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This lesson is on the Interaction between Living and Nonliving things in an Ecosystem
Language Arts, Math, Science
4, 5, 6
By – Jennifer Dalke
Subject – Science, Language Arts, Math
Grade Level – 4-6
**Note – This lesson plan uses some handout(s) that are not available, however, much of the lesson plan can be completed without the handout(s).
Math, Language Arts
Observing; Classifying; Measuring; Inferring; Communicating; Predicting
45 – 60 minutes
11.A.2b, 11.A.2c, 11.A.2d, 11.A.2e, 12.B.2a, 12.B.2b, 13.A.2a, 13.A.2b
Students will understand the concept that living things interact with nonliving things and with one another to meet their needs, forming an ecosystem.
Students will use science process skills to examine a plot of ground, make a chart to illustrate findings, and write a paragraph that describes what they observed.
* wooden stakes
* garden trowel
* aluminum or plastic trays
* paper towels
* hand lenses
1. Separate students into groups of four, explaining that the key to this activity is sharing observation.
2. Discuss with children the idea of ecosystems. Ask for ideas on what makes up an ecosystem. Tell children that they will do an activity that will demonstrate just how an ecosystem works.
3. Pass out all supplies.
4. Have children use a meterstick to measure a plot of ground that is 1 square meter. Mark off the areas with wooden stakes at each corner.
5. Have children predict the kinds of living and nonliving things they’ll find in their plots and how they’ll interact. Students should record their observations on handout.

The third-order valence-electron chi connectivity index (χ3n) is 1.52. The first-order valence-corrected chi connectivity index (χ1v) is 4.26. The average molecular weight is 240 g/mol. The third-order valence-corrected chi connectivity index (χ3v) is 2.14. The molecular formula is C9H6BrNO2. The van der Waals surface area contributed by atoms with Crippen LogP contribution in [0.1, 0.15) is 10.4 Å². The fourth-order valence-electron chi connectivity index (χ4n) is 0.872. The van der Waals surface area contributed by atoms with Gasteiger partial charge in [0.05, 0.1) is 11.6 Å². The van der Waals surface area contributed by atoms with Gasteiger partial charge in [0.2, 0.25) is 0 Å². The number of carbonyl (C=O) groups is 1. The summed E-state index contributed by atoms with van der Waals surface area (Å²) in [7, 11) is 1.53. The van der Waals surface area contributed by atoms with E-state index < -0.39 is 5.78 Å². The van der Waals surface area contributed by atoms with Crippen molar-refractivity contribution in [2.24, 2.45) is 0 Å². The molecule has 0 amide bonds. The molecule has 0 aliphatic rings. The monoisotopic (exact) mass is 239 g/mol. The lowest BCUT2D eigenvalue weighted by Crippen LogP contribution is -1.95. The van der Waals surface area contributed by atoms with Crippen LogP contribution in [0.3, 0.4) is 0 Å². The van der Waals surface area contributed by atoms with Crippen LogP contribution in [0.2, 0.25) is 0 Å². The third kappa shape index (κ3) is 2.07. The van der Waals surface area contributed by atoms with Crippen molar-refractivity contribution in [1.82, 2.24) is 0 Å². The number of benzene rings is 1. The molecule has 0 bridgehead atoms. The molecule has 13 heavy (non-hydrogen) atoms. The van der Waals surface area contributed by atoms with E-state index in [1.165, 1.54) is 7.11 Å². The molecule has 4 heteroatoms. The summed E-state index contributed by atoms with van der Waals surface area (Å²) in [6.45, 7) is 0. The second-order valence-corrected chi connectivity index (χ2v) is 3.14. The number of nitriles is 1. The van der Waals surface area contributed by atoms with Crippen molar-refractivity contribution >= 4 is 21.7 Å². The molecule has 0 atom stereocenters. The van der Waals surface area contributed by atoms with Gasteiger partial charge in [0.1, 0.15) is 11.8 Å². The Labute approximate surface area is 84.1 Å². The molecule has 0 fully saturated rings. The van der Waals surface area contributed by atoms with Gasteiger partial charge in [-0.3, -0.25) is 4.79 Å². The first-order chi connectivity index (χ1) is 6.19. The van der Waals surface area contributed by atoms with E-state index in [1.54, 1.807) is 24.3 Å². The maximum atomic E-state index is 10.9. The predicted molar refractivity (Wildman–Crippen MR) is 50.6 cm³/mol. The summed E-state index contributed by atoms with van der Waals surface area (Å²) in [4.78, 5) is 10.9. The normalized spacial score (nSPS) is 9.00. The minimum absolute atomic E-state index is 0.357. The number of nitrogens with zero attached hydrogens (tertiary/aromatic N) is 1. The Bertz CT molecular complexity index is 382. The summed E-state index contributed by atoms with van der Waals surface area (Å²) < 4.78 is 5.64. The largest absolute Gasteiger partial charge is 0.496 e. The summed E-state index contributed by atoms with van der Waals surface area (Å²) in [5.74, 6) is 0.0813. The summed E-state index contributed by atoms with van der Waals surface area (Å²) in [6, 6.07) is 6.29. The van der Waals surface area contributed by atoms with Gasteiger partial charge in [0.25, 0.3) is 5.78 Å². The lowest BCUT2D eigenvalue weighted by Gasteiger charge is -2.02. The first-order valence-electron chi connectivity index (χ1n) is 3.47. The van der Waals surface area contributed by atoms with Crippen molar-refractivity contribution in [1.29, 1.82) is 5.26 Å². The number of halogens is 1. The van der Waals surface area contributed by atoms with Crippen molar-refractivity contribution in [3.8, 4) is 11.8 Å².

6. Make observations and record on the chart in handout.
7. Instruct students to place a moist paper towel on the bottom of a tray. They should use a garden trowel to take a small sample of soil from the plot and spread the soil on the paper towel.
8. Instruct students to use a handlens and toothpick to examine the soil for living and nonliving things and record observations on chart in handout.
9. Have students empty trays in the same spot which they took the sample from.
10. Collect supplies.
11. Instruct students to write a paragraph that describes which living and nonliving things made up the plot they observed: How do these things form an ecosystem?
1. Assess whether the student’s predictions about ecosystems were accurate. Did students also list air and water as parts of the system?
2. Did student correctly classify the living and nonliving things they examined?
3. Were student’s observations detailed?
4. Did student show evidence to support his/her conclusions about the area as being an ecosystem (in the written paragraph)?
1. Students may get bacteria on their hands, so they must be sure to wash hands with soap and water after the activity.
2. Some students may be disgusted by the insects or other organisms in the plot. Teacher should allow such children to observe while other group members examine with a toothpick.
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